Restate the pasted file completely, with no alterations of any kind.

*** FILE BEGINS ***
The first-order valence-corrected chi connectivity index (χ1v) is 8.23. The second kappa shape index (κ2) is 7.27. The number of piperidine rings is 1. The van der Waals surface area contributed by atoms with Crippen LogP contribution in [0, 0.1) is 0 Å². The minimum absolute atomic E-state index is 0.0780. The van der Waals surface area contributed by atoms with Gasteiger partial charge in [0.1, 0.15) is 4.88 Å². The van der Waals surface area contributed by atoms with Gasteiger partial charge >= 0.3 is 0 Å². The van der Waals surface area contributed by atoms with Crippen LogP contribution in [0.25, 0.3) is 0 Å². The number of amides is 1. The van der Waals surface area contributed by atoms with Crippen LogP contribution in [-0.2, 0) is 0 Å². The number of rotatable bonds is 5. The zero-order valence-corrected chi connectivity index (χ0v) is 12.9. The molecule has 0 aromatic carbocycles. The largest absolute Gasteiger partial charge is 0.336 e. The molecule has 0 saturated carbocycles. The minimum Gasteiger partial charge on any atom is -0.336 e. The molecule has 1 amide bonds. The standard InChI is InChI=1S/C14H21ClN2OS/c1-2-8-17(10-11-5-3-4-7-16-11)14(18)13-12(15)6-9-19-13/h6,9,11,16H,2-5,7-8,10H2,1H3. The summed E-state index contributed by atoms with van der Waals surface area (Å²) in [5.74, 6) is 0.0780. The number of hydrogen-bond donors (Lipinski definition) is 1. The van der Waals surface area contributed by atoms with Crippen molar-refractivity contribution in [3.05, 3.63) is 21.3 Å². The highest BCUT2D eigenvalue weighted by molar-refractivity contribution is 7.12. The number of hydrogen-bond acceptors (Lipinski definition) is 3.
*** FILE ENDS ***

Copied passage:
The first-order valence-corrected chi connectivity index (χ1v) is 8.23. The second kappa shape index (κ2) is 7.27. The number of piperidine rings is 1. The van der Waals surface area contributed by atoms with Crippen LogP contribution in [0, 0.1) is 0 Å². The minimum absolute atomic E-state index is 0.0780. The van der Waals surface area contributed by atoms with Gasteiger partial charge in [0.1, 0.15) is 4.88 Å². The van der Waals surface area contributed by atoms with Gasteiger partial charge >= 0.3 is 0 Å². The van der Waals surface area contributed by atoms with Crippen LogP contribution in [0.25, 0.3) is 0 Å². The number of amides is 1. The van der Waals surface area contributed by atoms with Crippen LogP contribution in [-0.2, 0) is 0 Å². The number of rotatable bonds is 5. The zero-order valence-corrected chi connectivity index (χ0v) is 12.9. The molecule has 0 aromatic carbocycles. The largest absolute Gasteiger partial charge is 0.336 e. The molecule has 0 saturated carbocycles. The minimum Gasteiger partial charge on any atom is -0.336 e. The molecule has 1 amide bonds. The standard InChI is InChI=1S/C14H21ClN2OS/c1-2-8-17(10-11-5-3-4-7-16-11)14(18)13-12(15)6-9-19-13/h6,9,11,16H,2-5,7-8,10H2,1H3. The summed E-state index contributed by atoms with van der Waals surface area (Å²) in [5.74, 6) is 0.0780. The number of hydrogen-bond donors (Lipinski definition) is 1. The van der Waals surface area contributed by atoms with Crippen molar-refractivity contribution in [3.05, 3.63) is 21.3 Å². The highest BCUT2D eigenvalue weighted by molar-refractivity contribution is 7.12. The number of hydrogen-bond acceptors (Lipinski definition) is 3.